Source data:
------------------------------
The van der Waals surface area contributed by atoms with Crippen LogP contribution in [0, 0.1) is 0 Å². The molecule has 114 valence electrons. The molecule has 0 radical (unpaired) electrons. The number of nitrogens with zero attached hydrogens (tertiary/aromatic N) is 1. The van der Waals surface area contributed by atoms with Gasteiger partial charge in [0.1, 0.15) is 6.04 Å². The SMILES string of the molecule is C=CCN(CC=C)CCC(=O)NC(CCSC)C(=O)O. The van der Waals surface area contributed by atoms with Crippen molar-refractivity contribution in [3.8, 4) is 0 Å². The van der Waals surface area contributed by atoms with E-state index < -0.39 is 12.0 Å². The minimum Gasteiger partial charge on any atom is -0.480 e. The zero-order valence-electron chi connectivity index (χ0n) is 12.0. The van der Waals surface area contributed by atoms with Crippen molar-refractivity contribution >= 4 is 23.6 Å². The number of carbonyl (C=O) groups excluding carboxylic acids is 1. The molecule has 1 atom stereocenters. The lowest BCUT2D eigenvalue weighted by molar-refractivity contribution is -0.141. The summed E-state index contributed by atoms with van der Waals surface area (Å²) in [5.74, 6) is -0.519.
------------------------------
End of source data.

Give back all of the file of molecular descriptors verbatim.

The van der Waals surface area contributed by atoms with Crippen LogP contribution in [0, 0.1) is 0 Å². The molecule has 114 valence electrons. The molecule has 0 radical (unpaired) electrons. The number of nitrogens with zero attached hydrogens (tertiary/aromatic N) is 1. The van der Waals surface area contributed by atoms with Gasteiger partial charge in [0.1, 0.15) is 6.04 Å². The SMILES string of the molecule is C=CCN(CC=C)CCC(=O)NC(CCSC)C(=O)O. The van der Waals surface area contributed by atoms with Crippen molar-refractivity contribution in [3.8, 4) is 0 Å². The van der Waals surface area contributed by atoms with E-state index < -0.39 is 12.0 Å². The minimum Gasteiger partial charge on any atom is -0.480 e. The zero-order valence-electron chi connectivity index (χ0n) is 12.0. The van der Waals surface area contributed by atoms with Crippen molar-refractivity contribution >= 4 is 23.6 Å². The number of carbonyl (C=O) groups excluding carboxylic acids is 1. The molecule has 1 atom stereocenters. The lowest BCUT2D eigenvalue weighted by molar-refractivity contribution is -0.141. The summed E-state index contributed by atoms with van der Waals surface area (Å²) in [5.74, 6) is -0.519.